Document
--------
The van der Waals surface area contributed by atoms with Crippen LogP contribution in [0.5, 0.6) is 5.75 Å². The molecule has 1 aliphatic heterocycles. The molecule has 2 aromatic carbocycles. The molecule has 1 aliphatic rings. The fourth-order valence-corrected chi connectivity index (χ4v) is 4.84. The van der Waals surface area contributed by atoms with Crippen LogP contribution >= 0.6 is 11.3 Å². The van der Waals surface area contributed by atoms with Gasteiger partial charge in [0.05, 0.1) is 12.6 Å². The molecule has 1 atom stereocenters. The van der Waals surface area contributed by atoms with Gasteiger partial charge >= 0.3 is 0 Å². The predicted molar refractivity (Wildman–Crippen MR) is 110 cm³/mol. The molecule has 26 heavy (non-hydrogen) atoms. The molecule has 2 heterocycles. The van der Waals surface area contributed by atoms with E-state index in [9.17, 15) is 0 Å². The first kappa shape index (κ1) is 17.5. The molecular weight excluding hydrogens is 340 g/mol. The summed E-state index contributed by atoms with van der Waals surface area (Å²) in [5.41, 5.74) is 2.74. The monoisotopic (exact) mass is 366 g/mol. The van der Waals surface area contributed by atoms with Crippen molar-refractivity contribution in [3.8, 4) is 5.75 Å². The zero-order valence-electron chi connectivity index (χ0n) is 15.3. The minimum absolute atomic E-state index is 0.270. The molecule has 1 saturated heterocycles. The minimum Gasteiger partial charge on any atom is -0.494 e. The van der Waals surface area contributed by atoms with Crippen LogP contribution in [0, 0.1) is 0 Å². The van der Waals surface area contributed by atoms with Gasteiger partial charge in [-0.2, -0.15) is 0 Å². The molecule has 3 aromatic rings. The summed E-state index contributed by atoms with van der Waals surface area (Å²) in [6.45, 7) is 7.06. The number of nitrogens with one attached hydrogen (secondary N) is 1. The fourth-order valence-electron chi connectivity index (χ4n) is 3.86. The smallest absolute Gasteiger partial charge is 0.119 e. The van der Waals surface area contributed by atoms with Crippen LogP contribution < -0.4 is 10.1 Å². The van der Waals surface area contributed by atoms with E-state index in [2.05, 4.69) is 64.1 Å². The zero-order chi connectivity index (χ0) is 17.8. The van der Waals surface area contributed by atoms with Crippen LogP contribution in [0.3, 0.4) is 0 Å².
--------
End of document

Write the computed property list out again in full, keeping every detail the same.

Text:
The van der Waals surface area contributed by atoms with Crippen LogP contribution in [0.5, 0.6) is 5.75 Å². The molecule has 1 aliphatic heterocycles. The molecule has 2 aromatic carbocycles. The molecule has 1 aliphatic rings. The fourth-order valence-corrected chi connectivity index (χ4v) is 4.84. The van der Waals surface area contributed by atoms with Crippen LogP contribution >= 0.6 is 11.3 Å². The van der Waals surface area contributed by atoms with Gasteiger partial charge in [0.05, 0.1) is 12.6 Å². The molecule has 1 atom stereocenters. The van der Waals surface area contributed by atoms with Gasteiger partial charge >= 0.3 is 0 Å². The predicted molar refractivity (Wildman–Crippen MR) is 110 cm³/mol. The molecule has 26 heavy (non-hydrogen) atoms. The molecule has 2 heterocycles. The van der Waals surface area contributed by atoms with E-state index in [9.17, 15) is 0 Å². The first kappa shape index (κ1) is 17.5. The molecular weight excluding hydrogens is 340 g/mol. The summed E-state index contributed by atoms with van der Waals surface area (Å²) in [5.41, 5.74) is 2.74. The monoisotopic (exact) mass is 366 g/mol. The van der Waals surface area contributed by atoms with Crippen molar-refractivity contribution in [3.8, 4) is 5.75 Å². The zero-order valence-electron chi connectivity index (χ0n) is 15.3. The minimum absolute atomic E-state index is 0.270. The molecule has 1 saturated heterocycles. The minimum Gasteiger partial charge on any atom is -0.494 e. The van der Waals surface area contributed by atoms with Crippen LogP contribution in [0, 0.1) is 0 Å². The van der Waals surface area contributed by atoms with Gasteiger partial charge in [-0.2, -0.15) is 0 Å². The molecule has 3 aromatic rings. The summed E-state index contributed by atoms with van der Waals surface area (Å²) in [6.45, 7) is 7.06. The number of nitrogens with one attached hydrogen (secondary N) is 1. The fourth-order valence-electron chi connectivity index (χ4n) is 3.86. The smallest absolute Gasteiger partial charge is 0.119 e. The van der Waals surface area contributed by atoms with Crippen LogP contribution < -0.4 is 10.1 Å². The van der Waals surface area contributed by atoms with E-state index in [2.05, 4.69) is 64.1 Å². The zero-order chi connectivity index (χ0) is 17.8. The van der Waals surface area contributed by atoms with Crippen LogP contribution in [0.3, 0.4) is 0 Å².